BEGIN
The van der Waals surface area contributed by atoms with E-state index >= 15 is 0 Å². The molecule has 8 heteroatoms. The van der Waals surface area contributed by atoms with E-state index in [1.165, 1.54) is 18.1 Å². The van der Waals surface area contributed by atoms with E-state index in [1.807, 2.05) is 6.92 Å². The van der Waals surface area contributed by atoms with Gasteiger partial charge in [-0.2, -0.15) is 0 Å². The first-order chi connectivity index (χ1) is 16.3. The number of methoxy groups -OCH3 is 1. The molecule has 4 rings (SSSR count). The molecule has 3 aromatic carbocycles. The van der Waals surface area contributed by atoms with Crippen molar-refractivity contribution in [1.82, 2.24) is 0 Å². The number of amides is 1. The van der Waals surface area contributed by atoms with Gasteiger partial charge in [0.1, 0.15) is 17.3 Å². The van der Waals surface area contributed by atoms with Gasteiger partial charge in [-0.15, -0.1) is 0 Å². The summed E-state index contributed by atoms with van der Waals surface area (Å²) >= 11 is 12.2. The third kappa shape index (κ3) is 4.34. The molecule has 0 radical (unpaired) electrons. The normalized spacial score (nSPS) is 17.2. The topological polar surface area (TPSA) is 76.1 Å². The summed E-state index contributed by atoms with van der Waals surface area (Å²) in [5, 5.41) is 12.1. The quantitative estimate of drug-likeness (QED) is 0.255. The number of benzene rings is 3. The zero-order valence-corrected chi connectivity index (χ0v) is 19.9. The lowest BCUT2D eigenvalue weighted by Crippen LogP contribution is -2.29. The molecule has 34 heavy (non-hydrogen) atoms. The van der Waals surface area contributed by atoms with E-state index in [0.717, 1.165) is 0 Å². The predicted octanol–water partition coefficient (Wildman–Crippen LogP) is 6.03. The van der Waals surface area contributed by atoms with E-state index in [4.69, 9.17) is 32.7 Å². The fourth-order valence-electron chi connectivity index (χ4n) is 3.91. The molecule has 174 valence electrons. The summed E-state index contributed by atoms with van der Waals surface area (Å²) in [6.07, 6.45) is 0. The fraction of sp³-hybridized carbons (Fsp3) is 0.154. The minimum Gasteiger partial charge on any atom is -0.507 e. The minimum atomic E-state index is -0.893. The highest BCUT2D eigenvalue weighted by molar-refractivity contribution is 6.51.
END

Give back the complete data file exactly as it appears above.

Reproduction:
The van der Waals surface area contributed by atoms with E-state index >= 15 is 0 Å². The molecule has 8 heteroatoms. The van der Waals surface area contributed by atoms with E-state index in [1.165, 1.54) is 18.1 Å². The van der Waals surface area contributed by atoms with E-state index in [1.807, 2.05) is 6.92 Å². The van der Waals surface area contributed by atoms with Gasteiger partial charge in [-0.2, -0.15) is 0 Å². The first-order chi connectivity index (χ1) is 16.3. The number of methoxy groups -OCH3 is 1. The molecule has 4 rings (SSSR count). The molecule has 3 aromatic carbocycles. The van der Waals surface area contributed by atoms with Crippen molar-refractivity contribution in [1.82, 2.24) is 0 Å². The number of amides is 1. The van der Waals surface area contributed by atoms with Gasteiger partial charge in [0.1, 0.15) is 17.3 Å². The van der Waals surface area contributed by atoms with Gasteiger partial charge in [-0.15, -0.1) is 0 Å². The summed E-state index contributed by atoms with van der Waals surface area (Å²) >= 11 is 12.2. The third kappa shape index (κ3) is 4.34. The molecule has 0 radical (unpaired) electrons. The normalized spacial score (nSPS) is 17.2. The topological polar surface area (TPSA) is 76.1 Å². The summed E-state index contributed by atoms with van der Waals surface area (Å²) in [5, 5.41) is 12.1. The quantitative estimate of drug-likeness (QED) is 0.255. The number of benzene rings is 3. The zero-order valence-corrected chi connectivity index (χ0v) is 19.9. The lowest BCUT2D eigenvalue weighted by Crippen LogP contribution is -2.29. The molecule has 34 heavy (non-hydrogen) atoms. The van der Waals surface area contributed by atoms with E-state index in [0.717, 1.165) is 0 Å². The predicted octanol–water partition coefficient (Wildman–Crippen LogP) is 6.03. The van der Waals surface area contributed by atoms with E-state index in [4.69, 9.17) is 32.7 Å². The fourth-order valence-electron chi connectivity index (χ4n) is 3.91. The molecule has 174 valence electrons. The summed E-state index contributed by atoms with van der Waals surface area (Å²) in [6.07, 6.45) is 0. The fraction of sp³-hybridized carbons (Fsp3) is 0.154. The minimum Gasteiger partial charge on any atom is -0.507 e. The minimum atomic E-state index is -0.893. The highest BCUT2D eigenvalue weighted by molar-refractivity contribution is 6.51.